THOMAS LANE et al. v. COMMISSIONER OF ENVIRONMENTAL PROTECTION, SC 19027
Judicial District of New Britain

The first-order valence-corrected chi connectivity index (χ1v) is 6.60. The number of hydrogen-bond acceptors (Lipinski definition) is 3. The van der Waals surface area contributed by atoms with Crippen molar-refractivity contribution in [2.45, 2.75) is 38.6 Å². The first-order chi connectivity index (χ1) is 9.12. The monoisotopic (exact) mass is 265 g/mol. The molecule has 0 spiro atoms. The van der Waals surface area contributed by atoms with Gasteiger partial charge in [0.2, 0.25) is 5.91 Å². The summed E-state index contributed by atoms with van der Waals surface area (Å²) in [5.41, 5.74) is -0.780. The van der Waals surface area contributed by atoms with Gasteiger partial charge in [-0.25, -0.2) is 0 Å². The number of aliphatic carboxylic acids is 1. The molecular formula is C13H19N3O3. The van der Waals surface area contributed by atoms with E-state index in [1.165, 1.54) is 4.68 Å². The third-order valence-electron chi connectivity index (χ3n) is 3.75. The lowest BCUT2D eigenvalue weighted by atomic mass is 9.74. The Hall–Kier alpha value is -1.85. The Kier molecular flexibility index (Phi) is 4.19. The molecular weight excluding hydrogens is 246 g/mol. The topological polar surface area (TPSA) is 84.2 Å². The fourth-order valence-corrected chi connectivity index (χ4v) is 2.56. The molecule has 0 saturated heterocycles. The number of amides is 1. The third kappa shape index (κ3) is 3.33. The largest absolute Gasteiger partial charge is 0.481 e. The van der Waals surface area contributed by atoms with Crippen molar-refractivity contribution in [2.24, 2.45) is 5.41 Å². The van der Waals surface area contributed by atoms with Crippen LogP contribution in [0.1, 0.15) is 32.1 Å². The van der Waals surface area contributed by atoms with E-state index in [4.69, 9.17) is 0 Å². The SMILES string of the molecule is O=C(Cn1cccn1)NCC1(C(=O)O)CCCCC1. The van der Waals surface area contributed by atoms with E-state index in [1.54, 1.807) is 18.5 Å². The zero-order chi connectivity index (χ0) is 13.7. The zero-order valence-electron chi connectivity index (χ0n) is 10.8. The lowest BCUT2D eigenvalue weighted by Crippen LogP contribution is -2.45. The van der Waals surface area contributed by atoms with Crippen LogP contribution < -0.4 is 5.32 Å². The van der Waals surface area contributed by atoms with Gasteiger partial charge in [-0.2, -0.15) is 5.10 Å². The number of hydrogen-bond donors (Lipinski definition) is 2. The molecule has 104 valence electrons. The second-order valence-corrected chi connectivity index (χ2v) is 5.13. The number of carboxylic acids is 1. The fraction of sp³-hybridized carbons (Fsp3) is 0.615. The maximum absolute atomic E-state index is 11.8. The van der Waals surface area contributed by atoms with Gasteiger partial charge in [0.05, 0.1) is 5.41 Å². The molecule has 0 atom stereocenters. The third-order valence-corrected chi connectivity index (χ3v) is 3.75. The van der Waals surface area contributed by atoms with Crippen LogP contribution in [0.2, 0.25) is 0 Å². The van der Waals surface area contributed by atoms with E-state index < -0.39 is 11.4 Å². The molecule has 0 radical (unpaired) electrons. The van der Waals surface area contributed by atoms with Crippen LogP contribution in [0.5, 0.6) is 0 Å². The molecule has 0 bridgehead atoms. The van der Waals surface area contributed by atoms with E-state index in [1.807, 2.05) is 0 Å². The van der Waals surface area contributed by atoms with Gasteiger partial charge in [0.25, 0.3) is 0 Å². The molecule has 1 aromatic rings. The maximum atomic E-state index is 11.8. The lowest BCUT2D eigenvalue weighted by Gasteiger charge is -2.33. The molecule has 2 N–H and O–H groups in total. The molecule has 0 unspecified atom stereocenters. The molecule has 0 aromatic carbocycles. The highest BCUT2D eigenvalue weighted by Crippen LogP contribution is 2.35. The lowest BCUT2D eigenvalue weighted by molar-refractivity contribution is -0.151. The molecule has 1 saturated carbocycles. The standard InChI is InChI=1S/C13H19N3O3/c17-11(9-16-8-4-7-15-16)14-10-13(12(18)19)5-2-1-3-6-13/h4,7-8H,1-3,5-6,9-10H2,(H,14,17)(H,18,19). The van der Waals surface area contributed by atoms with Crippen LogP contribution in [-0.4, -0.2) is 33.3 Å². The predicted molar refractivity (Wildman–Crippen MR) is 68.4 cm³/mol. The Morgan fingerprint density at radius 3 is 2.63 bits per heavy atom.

Environmental Protection; Whether Proposed Construction Activities Involving Existing Dock and Boardwalk on Waterfront Property Qualify for Certificate of Permission under § 22a-363b. In 2004, the plaintiffs acquired waterfront property in Stonington on which a dock and boardwalk are located. The department of environmental protection issued the plaintiffs a notice of violation, claiming that those structures were erected in the state’s tidal waters without the permit required by General Statutes § 22a-361. The department encouraged the plaintiffs to apply for a permit to replace the existing structures with a walkway and dock in compliance with the state’s residential dock guidelines. The plaintiffs instead applied for a certificate of permission under § 22a-363b (a), which authorizes permit holders to perform “substantial maintenance” on structures in a watercourse that were “in place prior to June 24, 1939, and continuously maintained and serviceable since such time . . . ." The plaintiffs proposed to perform “substantial maintenance” on the property “to retain and maintain” the existing dock and to remove the existing at-grade boardwalk and replace it with an elevated boardwalk. The department denied the application, and the defendant commissioner upheld that decision. The defendant explained that in order for maintenance activities to be eligible for a certificate of permission, the structure must have been in place since June 24, 1939, and in good repair and useable without interruption since that time. The defendant noted that although a dock and a gravel pathway leading through the tidal marsh to the dock were originally constructed on the property in 1937, aerial photographs of the property taken over the years showed the dock and pathway in various sizes, configurations and states of repair and showed that the structures were sometimes absent from the property. In 1985, the dock was destroyed by Hurricane Gloria and not rebuilt until 1988. The photographs also showed that a wooden boardwalk was not on the property until 1991. The defendant concluded that the department’s denial of the plaintiffs’ certificate of permission was proper because the boardwalk had not been in place since June 24, 1939, the dock had not been in good repair and useable without interruption since that time, and the proposed activities went beyond substantial maintenance of a preexisting structure. The trial court upheld the decision and dismissed the plaintiffs’ administrative appeal. The Appellate Court affirmed (136 Conn. App. 135), finding that the defendant properly construed § 22a-363b (a) and that substantial evidence supported its determination that the plaintiffs’ proposed activities were not eligible for a certificate of permission. Upon the grant of certification to appeal, the Supreme Court will determine whether the Appellate Court properly interpreted General Statutes § 22a-363b (a) in concluding that the trial court properly dismissed the plaintiffs' administrative appeal.